Authors
John Joseph Haldane
University of London
Abstract
The idea of the soul, though once common in discussions of human nature, is rarely considered in contemporary philosophy. This reflects a general physicalist turn; but besides commitment to various forms of materialism there is the objection that the very idea of the soul is incoherent. The notion of soul considered here is a broadly Aristotelian-Thomistic one according to which it is both the form of a living human being and something subsistent on its own account. Having discussed the conceptual issues of how the soul may be conceived of, and set aside certain neo-Cartesian lines of response to materialism, an argument to the existence of a non-material principle is presented. Certain implications are then explored leading to the conclusion that it is possible for the intellectual soul to survive the death of the body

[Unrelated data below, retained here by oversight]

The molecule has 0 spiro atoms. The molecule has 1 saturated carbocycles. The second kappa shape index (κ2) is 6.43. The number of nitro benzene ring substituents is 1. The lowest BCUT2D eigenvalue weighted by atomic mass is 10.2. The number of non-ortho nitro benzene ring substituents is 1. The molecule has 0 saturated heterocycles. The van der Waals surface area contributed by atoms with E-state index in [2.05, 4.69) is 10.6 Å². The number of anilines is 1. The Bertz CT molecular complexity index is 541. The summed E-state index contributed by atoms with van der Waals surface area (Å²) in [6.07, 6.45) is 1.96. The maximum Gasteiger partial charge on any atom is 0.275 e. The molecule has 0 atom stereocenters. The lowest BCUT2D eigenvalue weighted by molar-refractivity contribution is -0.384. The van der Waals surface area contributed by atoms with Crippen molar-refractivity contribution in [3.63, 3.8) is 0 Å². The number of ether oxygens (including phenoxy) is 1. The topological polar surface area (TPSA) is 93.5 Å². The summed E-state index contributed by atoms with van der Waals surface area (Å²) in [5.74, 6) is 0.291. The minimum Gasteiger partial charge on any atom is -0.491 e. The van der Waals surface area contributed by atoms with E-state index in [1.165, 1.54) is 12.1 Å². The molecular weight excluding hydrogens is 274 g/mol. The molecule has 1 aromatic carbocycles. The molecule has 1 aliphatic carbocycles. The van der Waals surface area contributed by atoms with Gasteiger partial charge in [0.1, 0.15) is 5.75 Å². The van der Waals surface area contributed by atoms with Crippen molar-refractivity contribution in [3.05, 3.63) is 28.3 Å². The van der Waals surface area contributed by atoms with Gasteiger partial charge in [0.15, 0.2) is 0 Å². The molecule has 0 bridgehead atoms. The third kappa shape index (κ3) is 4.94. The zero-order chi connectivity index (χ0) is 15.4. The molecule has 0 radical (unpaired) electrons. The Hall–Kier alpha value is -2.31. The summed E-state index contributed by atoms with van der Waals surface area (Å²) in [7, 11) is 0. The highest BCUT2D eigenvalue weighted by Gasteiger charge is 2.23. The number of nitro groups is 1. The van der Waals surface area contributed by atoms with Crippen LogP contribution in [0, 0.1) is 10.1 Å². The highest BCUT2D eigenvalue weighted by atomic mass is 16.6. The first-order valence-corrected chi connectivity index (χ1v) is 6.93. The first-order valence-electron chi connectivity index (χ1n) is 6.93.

Keywords Catholic Tradition  Contemporary Philosophy  History of Philosophy  Philosophy and Religion
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ISBN(s) 1051-3558
DOI 10.5840/acpq201387334
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